I mainly used data from the SPIRou instrument, a high-resolution spectropolarimeter that operates in the near infrared and is installed at the Canada-France-Hawaii Telescope. We first observed HD 189733 b, one of the most studied exoplanets, to build the analysis codes. By exploiting transit spectroscopy, we were able to confirm the presence of water and determine its abundance. The results obtained, consistent with previous studies, indicate that the atmosphere of HD 189733 b is relatively clear (free of clouds) and that the planet likely formed far from its star, where it is cold enough to find water in the form of ice. A strong blueshift of water absorption was observed, which could be a consequence of the presence of strong winds in the atmosphere.

Artistic representation of the exoplanet HD 189733 b, credit :  NASA, ESA, and G. Bacon (STScI)

Next, we studied WASP-127 b, a less massive exoplanet, but much larger than Saturn. A recent study of data from the Hubble Space Telescope (HST) and the Spitzer Space Telescope could not differentiate between two atmospheric scenarios: a low carbon-to-oxygen (C/O) ratio with little carbon monoxide (CO), or a high ratio with a lot of CO. As this ratio helps to determine how a planet was formed, we decided to use SPIRou, which makes it possible to observe a band of CO not observable with HST and Spitzer. We were able to determine that there was very little CO and a very low C/O, which has rarely been observed, but which is supported by some more realistic training scenarios that vary over time. The SPIRou data also confirmed the presence of water and suggests that, if confirmed, there could even be hydroxyl (OH): an unexpected detection since the exoplanet is so cold.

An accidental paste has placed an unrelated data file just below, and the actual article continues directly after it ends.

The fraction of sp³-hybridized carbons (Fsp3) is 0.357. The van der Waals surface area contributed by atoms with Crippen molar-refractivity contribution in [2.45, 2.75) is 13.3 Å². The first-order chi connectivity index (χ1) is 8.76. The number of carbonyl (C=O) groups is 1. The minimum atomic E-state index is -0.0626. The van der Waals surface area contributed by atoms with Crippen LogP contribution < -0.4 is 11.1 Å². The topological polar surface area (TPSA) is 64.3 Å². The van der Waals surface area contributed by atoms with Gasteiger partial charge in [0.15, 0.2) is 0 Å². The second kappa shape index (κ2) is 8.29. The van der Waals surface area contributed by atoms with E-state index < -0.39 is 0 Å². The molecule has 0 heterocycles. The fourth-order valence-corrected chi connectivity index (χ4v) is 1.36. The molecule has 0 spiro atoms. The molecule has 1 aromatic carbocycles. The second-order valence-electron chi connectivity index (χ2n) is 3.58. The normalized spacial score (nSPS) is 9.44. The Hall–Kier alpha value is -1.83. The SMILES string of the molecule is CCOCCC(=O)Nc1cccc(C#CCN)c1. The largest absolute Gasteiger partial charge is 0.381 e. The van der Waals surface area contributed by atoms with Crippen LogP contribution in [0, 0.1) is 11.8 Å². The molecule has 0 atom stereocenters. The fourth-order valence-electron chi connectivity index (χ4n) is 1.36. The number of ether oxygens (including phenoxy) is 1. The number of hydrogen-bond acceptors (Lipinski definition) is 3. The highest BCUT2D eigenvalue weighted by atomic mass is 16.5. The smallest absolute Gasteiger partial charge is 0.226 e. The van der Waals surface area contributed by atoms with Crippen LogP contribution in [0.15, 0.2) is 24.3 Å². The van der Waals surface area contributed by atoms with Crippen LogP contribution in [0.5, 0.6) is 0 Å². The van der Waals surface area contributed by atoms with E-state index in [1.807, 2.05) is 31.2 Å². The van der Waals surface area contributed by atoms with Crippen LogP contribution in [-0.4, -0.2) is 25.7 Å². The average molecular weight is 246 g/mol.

This work has allowed to develop the expertise of the Université de Montréal in high resolution near-infrared transit spectroscopy, in particular with SPIRou, allowing to explore the atmospheric conditions of hot Jupiters and sub-Saturns. This first joint analysis made on high and low resolution transmission data allowed to obtain better constraints on the atmospheric parameters. This method is proving to be a very powerful tool for the study of atmospheres and will be even more so with the revolutionary capabilities of JWST.

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Anne worked on her Ph.D. at the Université de Montréal between 2016 and 2022, under the supervision of David Lafrenière. Her thesis will soon be available.

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Nicolas Cowan, Finalist for the 2021 Relève scientifique Prize – News | Institute for Research on Exoplanets

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Nicholas Cowan. Credit: McGill University.

Nicolas Cowan, Professor at McGill University and a member of both iREx and the McGill Space Institute, is one of the finalists for the Relève Scientifique du Québec 2021 Prize, an award which aims to highlight the commitment and excellence in research of a person 40 years of age or younger.

Nick has been a Professor in the Departments of Physics and Earth and Planetary Sciences at McGill University since 2015. He specialises in astrobiology and mainly studies the surface and atmosphere of exoplanets. He is particularly interested in the climate of these planets found outside of our Solar System.